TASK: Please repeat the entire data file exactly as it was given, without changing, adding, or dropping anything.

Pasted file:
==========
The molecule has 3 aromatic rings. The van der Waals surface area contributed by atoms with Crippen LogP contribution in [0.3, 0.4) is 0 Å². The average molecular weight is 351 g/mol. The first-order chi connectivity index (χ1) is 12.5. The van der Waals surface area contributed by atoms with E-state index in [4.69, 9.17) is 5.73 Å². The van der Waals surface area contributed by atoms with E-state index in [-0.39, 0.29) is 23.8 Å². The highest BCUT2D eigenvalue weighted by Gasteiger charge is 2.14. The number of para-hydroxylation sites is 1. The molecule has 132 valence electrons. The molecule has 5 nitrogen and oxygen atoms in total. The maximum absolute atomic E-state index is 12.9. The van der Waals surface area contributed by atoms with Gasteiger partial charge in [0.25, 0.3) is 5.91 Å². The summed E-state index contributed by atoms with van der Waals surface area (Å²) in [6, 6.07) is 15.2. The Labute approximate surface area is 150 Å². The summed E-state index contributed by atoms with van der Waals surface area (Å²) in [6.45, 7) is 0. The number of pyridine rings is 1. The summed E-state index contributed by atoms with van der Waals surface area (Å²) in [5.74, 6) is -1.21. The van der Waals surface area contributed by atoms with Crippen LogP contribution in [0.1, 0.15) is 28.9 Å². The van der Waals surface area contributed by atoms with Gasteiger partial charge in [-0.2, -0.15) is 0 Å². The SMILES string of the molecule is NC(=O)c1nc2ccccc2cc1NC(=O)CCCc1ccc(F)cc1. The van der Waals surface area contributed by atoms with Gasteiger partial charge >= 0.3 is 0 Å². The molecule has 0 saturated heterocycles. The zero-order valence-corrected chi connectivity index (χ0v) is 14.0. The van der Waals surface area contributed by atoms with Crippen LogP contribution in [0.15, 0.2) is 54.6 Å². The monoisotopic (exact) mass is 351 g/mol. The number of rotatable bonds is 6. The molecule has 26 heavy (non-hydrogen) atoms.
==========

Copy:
The molecule has 3 aromatic rings. The van der Waals surface area contributed by atoms with Crippen LogP contribution in [0.3, 0.4) is 0 Å². The average molecular weight is 351 g/mol. The first-order chi connectivity index (χ1) is 12.5. The van der Waals surface area contributed by atoms with E-state index in [4.69, 9.17) is 5.73 Å². The van der Waals surface area contributed by atoms with E-state index in [-0.39, 0.29) is 23.8 Å². The highest BCUT2D eigenvalue weighted by Gasteiger charge is 2.14. The number of para-hydroxylation sites is 1. The molecule has 132 valence electrons. The molecule has 5 nitrogen and oxygen atoms in total. The maximum absolute atomic E-state index is 12.9. The van der Waals surface area contributed by atoms with Gasteiger partial charge in [0.25, 0.3) is 5.91 Å². The summed E-state index contributed by atoms with van der Waals surface area (Å²) in [6, 6.07) is 15.2. The Labute approximate surface area is 150 Å². The summed E-state index contributed by atoms with van der Waals surface area (Å²) in [6.45, 7) is 0. The number of pyridine rings is 1. The summed E-state index contributed by atoms with van der Waals surface area (Å²) in [5.74, 6) is -1.21. The van der Waals surface area contributed by atoms with Crippen LogP contribution in [0.1, 0.15) is 28.9 Å². The van der Waals surface area contributed by atoms with Gasteiger partial charge in [-0.2, -0.15) is 0 Å². The SMILES string of the molecule is NC(=O)c1nc2ccccc2cc1NC(=O)CCCc1ccc(F)cc1. The van der Waals surface area contributed by atoms with Gasteiger partial charge >= 0.3 is 0 Å². The molecule has 0 saturated heterocycles. The zero-order valence-corrected chi connectivity index (χ0v) is 14.0. The van der Waals surface area contributed by atoms with Crippen LogP contribution in [0.15, 0.2) is 54.6 Å². The monoisotopic (exact) mass is 351 g/mol. The number of rotatable bonds is 6. The molecule has 26 heavy (non-hydrogen) atoms.